1. A method of unlocking a hand-held electronic device, the device including a touch-sensitive display, the method comprising:
detecting a contact with the touch-sensitive display at a first predefined location corresponding to an unlock image;
continuously moving the unlock image on the touch-sensitive display in accordance with movement of the contact while continuous contact with the touch screen is maintained, wherein the unlock image is a graphical, interactive user-interface object with which a user interacts in order to unlock the device; and
unlocking the hand-held electronic device if the moving the unlock image on the touch-sensitive display results in movement of the unlock image from the first predefined location to a predefined unlock region on the touch-sensitive display.

Do you see "[known method] on a computer/smartphone" there? Maybe you need to look a little closer at slide-to-unlock.

 
2012-11-21 12:19:31 PM

Theaetetus: fluffy2097: I don't understand the word metaphorical.

No, you don't. Calling a government official "bribed" when you believe they're accepting money to espouse a position isn't a metaphor.


His use of the term "metaphorical" was in reference to the whole "gun to the head" thing. Take his advice...sober up. Though the thought of being sloshed right about now is intriguing...
 
2012-11-21 12:22:11 PM
Ugh hit enter too fast... Anyway... What it's describing is this in electronic form:

img0.etsystatic.com

Imagine the little nub as the 'unlock image'... You maintain continuous contact with it, you interact with it to unlock, and you move it from a first predefined location, to a predefined unlock region.

Take out the words electronic device, and touch sensitive, and it's the same damn thing.
 
2012-11-21 12:22:15 PM

Kinek: Yes, airplanes were invented, patented, and didn't do fark-shiat in the US for at least a decade because the Wright brothers proceeded to get all litigious on everybody. That's a great example of how the patent system encourages innovation.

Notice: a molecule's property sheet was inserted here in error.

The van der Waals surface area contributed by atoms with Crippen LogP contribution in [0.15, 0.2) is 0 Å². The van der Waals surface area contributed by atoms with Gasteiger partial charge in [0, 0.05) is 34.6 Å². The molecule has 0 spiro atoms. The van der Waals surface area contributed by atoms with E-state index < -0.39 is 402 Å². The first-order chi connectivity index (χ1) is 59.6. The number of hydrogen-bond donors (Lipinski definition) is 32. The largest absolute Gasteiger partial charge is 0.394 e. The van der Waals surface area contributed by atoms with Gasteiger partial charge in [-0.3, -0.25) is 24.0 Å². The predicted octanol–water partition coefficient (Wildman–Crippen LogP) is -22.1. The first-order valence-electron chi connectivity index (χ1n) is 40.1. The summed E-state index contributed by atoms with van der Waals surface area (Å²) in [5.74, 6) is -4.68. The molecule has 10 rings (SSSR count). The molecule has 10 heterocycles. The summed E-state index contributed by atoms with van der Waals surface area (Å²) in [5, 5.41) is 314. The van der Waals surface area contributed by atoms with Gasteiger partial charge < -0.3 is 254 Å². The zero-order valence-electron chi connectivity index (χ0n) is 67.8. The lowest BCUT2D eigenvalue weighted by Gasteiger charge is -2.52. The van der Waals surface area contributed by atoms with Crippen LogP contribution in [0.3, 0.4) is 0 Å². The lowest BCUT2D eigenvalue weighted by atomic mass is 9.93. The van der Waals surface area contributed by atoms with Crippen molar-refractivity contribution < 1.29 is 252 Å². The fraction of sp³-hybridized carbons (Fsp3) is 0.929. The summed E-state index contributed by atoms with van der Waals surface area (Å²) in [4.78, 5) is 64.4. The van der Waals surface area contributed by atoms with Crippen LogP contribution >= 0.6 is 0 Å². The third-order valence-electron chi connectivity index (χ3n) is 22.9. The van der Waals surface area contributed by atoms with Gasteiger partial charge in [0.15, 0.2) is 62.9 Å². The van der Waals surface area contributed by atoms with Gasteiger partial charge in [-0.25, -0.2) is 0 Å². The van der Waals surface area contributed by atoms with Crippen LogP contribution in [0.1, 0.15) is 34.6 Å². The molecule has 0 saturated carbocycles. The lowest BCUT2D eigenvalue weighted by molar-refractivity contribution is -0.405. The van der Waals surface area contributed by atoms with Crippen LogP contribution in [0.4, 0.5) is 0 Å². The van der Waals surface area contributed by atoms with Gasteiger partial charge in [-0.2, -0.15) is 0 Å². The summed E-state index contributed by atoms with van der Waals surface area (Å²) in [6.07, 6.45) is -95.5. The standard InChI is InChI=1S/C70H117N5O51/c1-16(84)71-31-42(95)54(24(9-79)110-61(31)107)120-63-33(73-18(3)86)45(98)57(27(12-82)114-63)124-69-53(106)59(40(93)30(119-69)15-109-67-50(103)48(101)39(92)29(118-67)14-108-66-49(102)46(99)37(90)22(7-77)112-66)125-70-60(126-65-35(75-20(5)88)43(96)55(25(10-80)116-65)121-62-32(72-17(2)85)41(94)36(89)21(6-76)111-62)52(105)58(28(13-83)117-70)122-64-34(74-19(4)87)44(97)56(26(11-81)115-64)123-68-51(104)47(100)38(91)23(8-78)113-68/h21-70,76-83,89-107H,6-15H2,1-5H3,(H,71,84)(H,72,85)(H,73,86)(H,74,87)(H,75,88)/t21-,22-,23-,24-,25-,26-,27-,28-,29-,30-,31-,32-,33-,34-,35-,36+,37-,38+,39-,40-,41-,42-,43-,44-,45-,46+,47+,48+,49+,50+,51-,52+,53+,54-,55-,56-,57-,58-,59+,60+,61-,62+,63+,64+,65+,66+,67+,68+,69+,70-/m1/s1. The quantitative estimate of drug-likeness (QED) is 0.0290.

Actually, it is... Curtiss and others did a whole bunch of innovating on their own (because they already had access to the roll control methods in the Wrights' patents), resulting in a bunch of opposing lawsuits that eventually got turned into a patent pool, the Manufacturer's Aircraft Association. As a result, the industry really took off from the simple powered and unpowered gliders to the amazing flying machines of WWII, in just a decade.
 
2012-11-21 12:22:52 PM
/s/WWII/WWI

Durr.
 
2012-11-21 12:25:13 PM

Evil Twin Skippy: nmrsnr: The article claims that the cost of owning and litigating a patent became more expensive than the benefit of owning a patent in the 1990s. If that is the case then why do all of the companies still play the patent game? Why hasn't Apple or Google gone the trade secret route? That statement doesn't seem right to me.

The difference is, that back in the '90s a couple of guys working out of a garage could afford to hold a patent. Now, you need an industrial force of litigators. And once you have an industrial force of litigators, supporting the 2000th patent is peanuts in price vs. the first patent.

They have turned a tool that was supposed to allow the small time inventor to stand up against the big industrialists into a tool for the industrialists to prevent a small time inventor from operating. At this point in time, who, WHO on Earth would be able to operate in the current environment outside of GE or Lucent or DuPont or Phizor? You could cast a perfectly round gear, and run up against one of their patents for "casting the wheel before applying a topcoat of color."

There are patents that exist that take a concept from the 19th century and simply add "ON COMPUTERS!"

The entire software patent system needs to be dismantled. There was a reason we didn't allow it in the past. There is a reason our dependents will look back on software patents with the same disdain we shed on Papal indulgences.


You think that's ridiculous? There are patents that exist that take a concept from the 20th century and simply add "ON PHONES!"

/see: Apple's Universal Search patent